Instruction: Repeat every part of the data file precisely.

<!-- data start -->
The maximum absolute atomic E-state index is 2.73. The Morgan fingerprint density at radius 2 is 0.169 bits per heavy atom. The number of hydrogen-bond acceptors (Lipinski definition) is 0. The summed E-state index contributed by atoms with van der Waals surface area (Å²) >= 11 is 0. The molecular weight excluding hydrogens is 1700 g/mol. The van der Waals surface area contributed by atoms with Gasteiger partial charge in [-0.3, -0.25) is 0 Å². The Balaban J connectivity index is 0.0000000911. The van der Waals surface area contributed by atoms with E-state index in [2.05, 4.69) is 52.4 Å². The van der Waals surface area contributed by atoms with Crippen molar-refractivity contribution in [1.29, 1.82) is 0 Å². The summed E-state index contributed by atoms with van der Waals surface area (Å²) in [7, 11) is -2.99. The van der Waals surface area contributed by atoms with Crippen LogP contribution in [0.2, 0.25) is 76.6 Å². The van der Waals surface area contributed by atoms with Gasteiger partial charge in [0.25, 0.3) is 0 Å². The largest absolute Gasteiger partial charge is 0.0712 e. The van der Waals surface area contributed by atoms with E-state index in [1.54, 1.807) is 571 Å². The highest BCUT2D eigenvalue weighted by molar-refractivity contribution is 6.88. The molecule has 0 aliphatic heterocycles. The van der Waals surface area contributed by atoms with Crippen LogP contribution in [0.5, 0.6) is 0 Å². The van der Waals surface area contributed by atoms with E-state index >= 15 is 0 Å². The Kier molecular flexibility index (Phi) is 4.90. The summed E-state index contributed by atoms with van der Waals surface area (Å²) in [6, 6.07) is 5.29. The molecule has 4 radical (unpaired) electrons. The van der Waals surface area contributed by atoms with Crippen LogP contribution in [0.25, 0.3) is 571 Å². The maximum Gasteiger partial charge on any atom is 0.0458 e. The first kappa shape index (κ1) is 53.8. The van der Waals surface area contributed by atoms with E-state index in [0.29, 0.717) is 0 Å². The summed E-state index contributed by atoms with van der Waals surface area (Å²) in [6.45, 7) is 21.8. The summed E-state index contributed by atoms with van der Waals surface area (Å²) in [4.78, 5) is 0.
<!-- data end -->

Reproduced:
The maximum absolute atomic E-state index is 2.73. The Morgan fingerprint density at radius 2 is 0.169 bits per heavy atom. The number of hydrogen-bond acceptors (Lipinski definition) is 0. The summed E-state index contributed by atoms with van der Waals surface area (Å²) >= 11 is 0. The molecular weight excluding hydrogens is 1700 g/mol. The van der Waals surface area contributed by atoms with Gasteiger partial charge in [-0.3, -0.25) is 0 Å². The Balaban J connectivity index is 0.0000000911. The van der Waals surface area contributed by atoms with E-state index in [2.05, 4.69) is 52.4 Å². The van der Waals surface area contributed by atoms with Crippen molar-refractivity contribution in [1.29, 1.82) is 0 Å². The summed E-state index contributed by atoms with van der Waals surface area (Å²) in [7, 11) is -2.99. The van der Waals surface area contributed by atoms with Crippen LogP contribution in [0.2, 0.25) is 76.6 Å². The van der Waals surface area contributed by atoms with Gasteiger partial charge in [0.25, 0.3) is 0 Å². The largest absolute Gasteiger partial charge is 0.0712 e. The van der Waals surface area contributed by atoms with E-state index in [1.54, 1.807) is 571 Å². The highest BCUT2D eigenvalue weighted by molar-refractivity contribution is 6.88. The molecule has 0 aliphatic heterocycles. The van der Waals surface area contributed by atoms with Crippen LogP contribution in [0.5, 0.6) is 0 Å². The van der Waals surface area contributed by atoms with E-state index >= 15 is 0 Å². The Kier molecular flexibility index (Phi) is 4.90. The summed E-state index contributed by atoms with van der Waals surface area (Å²) in [6, 6.07) is 5.29. The molecule has 4 radical (unpaired) electrons. The van der Waals surface area contributed by atoms with Crippen LogP contribution in [0.25, 0.3) is 571 Å². The maximum Gasteiger partial charge on any atom is 0.0458 e. The first kappa shape index (κ1) is 53.8. The van der Waals surface area contributed by atoms with E-state index in [0.29, 0.717) is 0 Å². The summed E-state index contributed by atoms with van der Waals surface area (Å²) in [6.45, 7) is 21.8. The summed E-state index contributed by atoms with van der Waals surface area (Å²) in [4.78, 5) is 0.